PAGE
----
A baton-wielding policeman approaches a kombi loading passengers at an undesignated point along Robert Mugabe Road in Harare. As he is about to strike, a tout shouts: "Mamboma!"
The kombi jolts forward, hooting wildly to warn pedestrians and other vehicles to clear the way.
But a pirate taxi blocks the way and three policemen surround him.
Cornered, the driver surrenders.
Passengers are ordered out of the kombi and the vehicle drives away with two officers inside.
A few minutes later, the kombi is back at the very same place with the crew bragging that they have "juiced" the officers.
This is a common occurrence on the streets of Harare.
The ZRP and municipal police have intensified efforts to bring sanity to the city, unfortunately some bad apples demand bribes from people who break the law.
On the other extreme, some apparently overzealous cops chase after kombis in crowded city streets, resulting in crashes that have left several people dead or seriously injured in recent months.
Impounded vehicles are released on payment of US$132, but corrupt officers demand US$40 to US$50 to grant freedom.
Tired of the bribes and arrests, many kombi drivers often flee the police.
It has become common to see commuter omnibuses and pirate taxis racing against the flow of traffic with officers in hot pursuit.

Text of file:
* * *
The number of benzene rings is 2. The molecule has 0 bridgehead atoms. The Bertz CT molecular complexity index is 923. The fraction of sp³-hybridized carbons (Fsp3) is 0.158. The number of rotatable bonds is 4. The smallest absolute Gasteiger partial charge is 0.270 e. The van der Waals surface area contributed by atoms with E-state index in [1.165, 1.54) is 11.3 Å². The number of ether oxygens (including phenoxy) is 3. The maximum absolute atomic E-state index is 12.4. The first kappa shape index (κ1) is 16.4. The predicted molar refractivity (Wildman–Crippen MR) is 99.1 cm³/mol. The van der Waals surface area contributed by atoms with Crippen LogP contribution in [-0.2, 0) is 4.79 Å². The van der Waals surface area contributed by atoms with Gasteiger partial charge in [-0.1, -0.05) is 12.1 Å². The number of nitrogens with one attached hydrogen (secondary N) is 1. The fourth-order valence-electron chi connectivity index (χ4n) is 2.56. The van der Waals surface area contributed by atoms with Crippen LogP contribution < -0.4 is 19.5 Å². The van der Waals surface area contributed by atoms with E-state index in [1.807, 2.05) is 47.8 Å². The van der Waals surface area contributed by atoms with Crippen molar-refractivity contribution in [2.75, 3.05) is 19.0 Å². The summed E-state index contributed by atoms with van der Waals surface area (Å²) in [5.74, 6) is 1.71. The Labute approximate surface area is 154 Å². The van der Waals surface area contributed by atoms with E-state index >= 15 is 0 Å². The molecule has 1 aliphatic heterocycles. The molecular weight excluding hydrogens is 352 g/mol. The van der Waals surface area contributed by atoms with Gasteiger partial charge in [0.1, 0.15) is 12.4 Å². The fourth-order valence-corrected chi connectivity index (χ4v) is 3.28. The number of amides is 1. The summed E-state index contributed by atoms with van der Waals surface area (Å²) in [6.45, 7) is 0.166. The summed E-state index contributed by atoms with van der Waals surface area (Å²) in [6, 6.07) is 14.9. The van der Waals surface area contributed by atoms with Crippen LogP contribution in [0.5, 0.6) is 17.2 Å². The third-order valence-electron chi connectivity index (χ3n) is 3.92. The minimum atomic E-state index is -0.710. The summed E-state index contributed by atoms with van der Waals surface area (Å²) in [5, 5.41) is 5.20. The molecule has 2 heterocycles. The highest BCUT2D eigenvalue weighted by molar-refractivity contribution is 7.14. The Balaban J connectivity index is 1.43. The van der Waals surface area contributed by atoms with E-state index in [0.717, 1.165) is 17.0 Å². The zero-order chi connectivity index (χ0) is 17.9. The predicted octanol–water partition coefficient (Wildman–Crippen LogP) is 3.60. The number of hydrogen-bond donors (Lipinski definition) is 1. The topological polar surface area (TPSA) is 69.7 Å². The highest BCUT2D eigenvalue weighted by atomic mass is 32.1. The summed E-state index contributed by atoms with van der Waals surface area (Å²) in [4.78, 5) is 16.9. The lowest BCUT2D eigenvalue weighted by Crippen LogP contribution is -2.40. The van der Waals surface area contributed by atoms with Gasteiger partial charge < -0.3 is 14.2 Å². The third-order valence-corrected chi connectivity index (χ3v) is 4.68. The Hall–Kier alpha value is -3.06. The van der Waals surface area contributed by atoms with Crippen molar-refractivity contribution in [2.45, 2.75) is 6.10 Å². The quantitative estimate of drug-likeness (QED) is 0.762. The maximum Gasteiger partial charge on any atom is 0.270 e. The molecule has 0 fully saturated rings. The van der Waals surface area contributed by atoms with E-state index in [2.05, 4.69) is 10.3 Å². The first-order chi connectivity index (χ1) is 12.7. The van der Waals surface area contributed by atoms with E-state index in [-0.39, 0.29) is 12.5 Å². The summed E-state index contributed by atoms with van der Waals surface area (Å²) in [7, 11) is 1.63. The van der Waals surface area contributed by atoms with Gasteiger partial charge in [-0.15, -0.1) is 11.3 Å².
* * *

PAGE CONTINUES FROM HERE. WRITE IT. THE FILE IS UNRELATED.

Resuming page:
Many kombis now carry scars from the police's baton sticks.
Tanatswa Neil Mutyora (4) of Rugare is the latest victim of this cat-and-mouse disaster.
He was hit by a commuter omnibus fleeing police officers at the intersection of Kwame Nkrumah Avenue and Chinhoyi Street on Tuesday. He died at a private hospital and was interred at Granville Cemetery on Thursday.
In December 2013, Raphael Mbanje of Tafara died after being struck by a reversing kombi at the corner of Chinhoyi and Bank streets. Again the kombi was fleeing police.
Many people blame the police for failing to enforce the law in a manner that does not endanger innocent lives.
Ms Tamare Matanda of Mandara says police should come up with ways to ensure that all unregistered and unfit kombis are simply not allowed onto the roads.
"Once they have done that they can then make sure those who flout passenger loading and dropping by-laws have their number plates recorded and arrested.
"Why not just take down the plates of the vehicle flouting the municipal law and deal with them according to the law? The car chases have made getting into the streets a risky venture."
Courage Mashamba of Kuwadzana 2 says action must be taken on both the police and kombi crews.
"How many times has (Town Clerk) Tendai Mahachi been to South African yet he has failed to learn good transport management systems?
"Senior police officers always say they will bring sanity to the streets but the situation is just getting worse.
"Why should innocent people be the trophy of a war between errant kombi drivers and a reckless police constabulary intent on collecting bribes? This is unfair.
Commissioner-General (Augustine) Chihuri must do something now."